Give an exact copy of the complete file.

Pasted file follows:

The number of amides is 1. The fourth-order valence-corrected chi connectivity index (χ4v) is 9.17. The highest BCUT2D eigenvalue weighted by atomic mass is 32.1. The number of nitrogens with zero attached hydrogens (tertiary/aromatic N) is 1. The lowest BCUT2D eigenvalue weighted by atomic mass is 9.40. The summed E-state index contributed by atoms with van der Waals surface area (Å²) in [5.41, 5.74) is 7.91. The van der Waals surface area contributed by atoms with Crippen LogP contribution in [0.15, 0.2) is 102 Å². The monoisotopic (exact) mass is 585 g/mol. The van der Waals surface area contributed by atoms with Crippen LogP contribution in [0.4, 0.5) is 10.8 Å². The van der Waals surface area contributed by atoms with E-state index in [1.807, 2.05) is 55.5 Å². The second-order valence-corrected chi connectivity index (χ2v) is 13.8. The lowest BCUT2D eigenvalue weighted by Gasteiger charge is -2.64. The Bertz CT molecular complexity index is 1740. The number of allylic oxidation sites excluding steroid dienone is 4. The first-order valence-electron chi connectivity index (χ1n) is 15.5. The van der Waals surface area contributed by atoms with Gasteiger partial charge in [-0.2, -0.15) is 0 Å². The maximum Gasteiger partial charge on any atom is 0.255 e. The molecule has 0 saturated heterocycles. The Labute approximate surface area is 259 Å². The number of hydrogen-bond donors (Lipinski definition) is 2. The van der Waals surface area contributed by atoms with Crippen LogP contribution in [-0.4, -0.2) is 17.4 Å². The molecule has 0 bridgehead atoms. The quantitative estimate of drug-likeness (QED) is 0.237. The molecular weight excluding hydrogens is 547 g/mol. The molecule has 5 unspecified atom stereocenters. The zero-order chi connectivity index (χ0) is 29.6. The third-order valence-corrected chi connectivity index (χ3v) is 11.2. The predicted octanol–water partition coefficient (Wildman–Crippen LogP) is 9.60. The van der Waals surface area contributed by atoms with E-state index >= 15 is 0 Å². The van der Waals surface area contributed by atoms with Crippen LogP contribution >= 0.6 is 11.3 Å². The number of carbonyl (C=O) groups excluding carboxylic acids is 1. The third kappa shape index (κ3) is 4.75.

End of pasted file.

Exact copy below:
The number of amides is 1. The fourth-order valence-corrected chi connectivity index (χ4v) is 9.17. The highest BCUT2D eigenvalue weighted by atomic mass is 32.1. The number of nitrogens with zero attached hydrogens (tertiary/aromatic N) is 1. The lowest BCUT2D eigenvalue weighted by atomic mass is 9.40. The summed E-state index contributed by atoms with van der Waals surface area (Å²) in [5.41, 5.74) is 7.91. The van der Waals surface area contributed by atoms with Crippen LogP contribution in [0.15, 0.2) is 102 Å². The monoisotopic (exact) mass is 585 g/mol. The van der Waals surface area contributed by atoms with Crippen LogP contribution in [0.4, 0.5) is 10.8 Å². The van der Waals surface area contributed by atoms with E-state index in [1.807, 2.05) is 55.5 Å². The second-order valence-corrected chi connectivity index (χ2v) is 13.8. The lowest BCUT2D eigenvalue weighted by Gasteiger charge is -2.64. The Bertz CT molecular complexity index is 1740. The number of allylic oxidation sites excluding steroid dienone is 4. The first-order valence-electron chi connectivity index (χ1n) is 15.5. The van der Waals surface area contributed by atoms with Gasteiger partial charge in [-0.2, -0.15) is 0 Å². The maximum Gasteiger partial charge on any atom is 0.255 e. The molecule has 0 saturated heterocycles. The Labute approximate surface area is 259 Å². The number of hydrogen-bond donors (Lipinski definition) is 2. The van der Waals surface area contributed by atoms with Crippen LogP contribution in [-0.4, -0.2) is 17.4 Å². The molecule has 0 bridgehead atoms. The quantitative estimate of drug-likeness (QED) is 0.237. The molecular weight excluding hydrogens is 547 g/mol. The molecule has 5 unspecified atom stereocenters. The zero-order chi connectivity index (χ0) is 29.6. The third-order valence-corrected chi connectivity index (χ3v) is 11.2. The predicted octanol–water partition coefficient (Wildman–Crippen LogP) is 9.60. The van der Waals surface area contributed by atoms with E-state index >= 15 is 0 Å². The van der Waals surface area contributed by atoms with Crippen LogP contribution >= 0.6 is 11.3 Å². The number of carbonyl (C=O) groups excluding carboxylic acids is 1. The third kappa shape index (κ3) is 4.75.